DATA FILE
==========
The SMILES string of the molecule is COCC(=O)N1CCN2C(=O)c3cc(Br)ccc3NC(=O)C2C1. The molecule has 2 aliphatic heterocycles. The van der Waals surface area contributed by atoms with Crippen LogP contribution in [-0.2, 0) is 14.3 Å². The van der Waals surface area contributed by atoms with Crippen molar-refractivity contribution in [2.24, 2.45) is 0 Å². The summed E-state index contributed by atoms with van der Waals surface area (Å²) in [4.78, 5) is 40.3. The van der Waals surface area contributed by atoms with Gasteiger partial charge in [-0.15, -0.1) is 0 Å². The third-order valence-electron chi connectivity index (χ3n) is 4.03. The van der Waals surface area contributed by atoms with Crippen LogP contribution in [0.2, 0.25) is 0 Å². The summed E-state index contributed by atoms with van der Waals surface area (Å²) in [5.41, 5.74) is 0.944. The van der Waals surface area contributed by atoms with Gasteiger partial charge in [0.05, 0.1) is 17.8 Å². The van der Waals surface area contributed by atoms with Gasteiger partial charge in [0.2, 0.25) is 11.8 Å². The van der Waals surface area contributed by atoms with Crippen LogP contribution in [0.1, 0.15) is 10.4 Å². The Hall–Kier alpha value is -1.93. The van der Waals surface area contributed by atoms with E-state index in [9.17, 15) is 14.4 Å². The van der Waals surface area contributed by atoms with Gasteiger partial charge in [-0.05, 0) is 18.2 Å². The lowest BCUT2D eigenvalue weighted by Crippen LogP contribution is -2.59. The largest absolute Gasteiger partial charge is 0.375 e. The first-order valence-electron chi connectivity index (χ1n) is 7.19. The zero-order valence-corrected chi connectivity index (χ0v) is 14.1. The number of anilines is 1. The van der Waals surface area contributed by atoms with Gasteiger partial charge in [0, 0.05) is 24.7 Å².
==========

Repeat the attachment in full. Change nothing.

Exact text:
The SMILES string of the molecule is COCC(=O)N1CCN2C(=O)c3cc(Br)ccc3NC(=O)C2C1. The molecule has 2 aliphatic heterocycles. The van der Waals surface area contributed by atoms with Crippen LogP contribution in [-0.2, 0) is 14.3 Å². The van der Waals surface area contributed by atoms with Crippen molar-refractivity contribution in [2.24, 2.45) is 0 Å². The summed E-state index contributed by atoms with van der Waals surface area (Å²) in [4.78, 5) is 40.3. The van der Waals surface area contributed by atoms with Gasteiger partial charge in [-0.15, -0.1) is 0 Å². The third-order valence-electron chi connectivity index (χ3n) is 4.03. The van der Waals surface area contributed by atoms with Crippen LogP contribution in [0.2, 0.25) is 0 Å². The summed E-state index contributed by atoms with van der Waals surface area (Å²) in [5.41, 5.74) is 0.944. The van der Waals surface area contributed by atoms with Gasteiger partial charge in [0.05, 0.1) is 17.8 Å². The van der Waals surface area contributed by atoms with Gasteiger partial charge in [0.2, 0.25) is 11.8 Å². The van der Waals surface area contributed by atoms with Crippen LogP contribution in [0.1, 0.15) is 10.4 Å². The Hall–Kier alpha value is -1.93. The van der Waals surface area contributed by atoms with E-state index in [9.17, 15) is 14.4 Å². The van der Waals surface area contributed by atoms with Gasteiger partial charge in [-0.05, 0) is 18.2 Å². The lowest BCUT2D eigenvalue weighted by Crippen LogP contribution is -2.59. The largest absolute Gasteiger partial charge is 0.375 e. The first-order valence-electron chi connectivity index (χ1n) is 7.19. The zero-order valence-corrected chi connectivity index (χ0v) is 14.1. The number of anilines is 1. The van der Waals surface area contributed by atoms with Gasteiger partial charge in [0, 0.05) is 24.7 Å².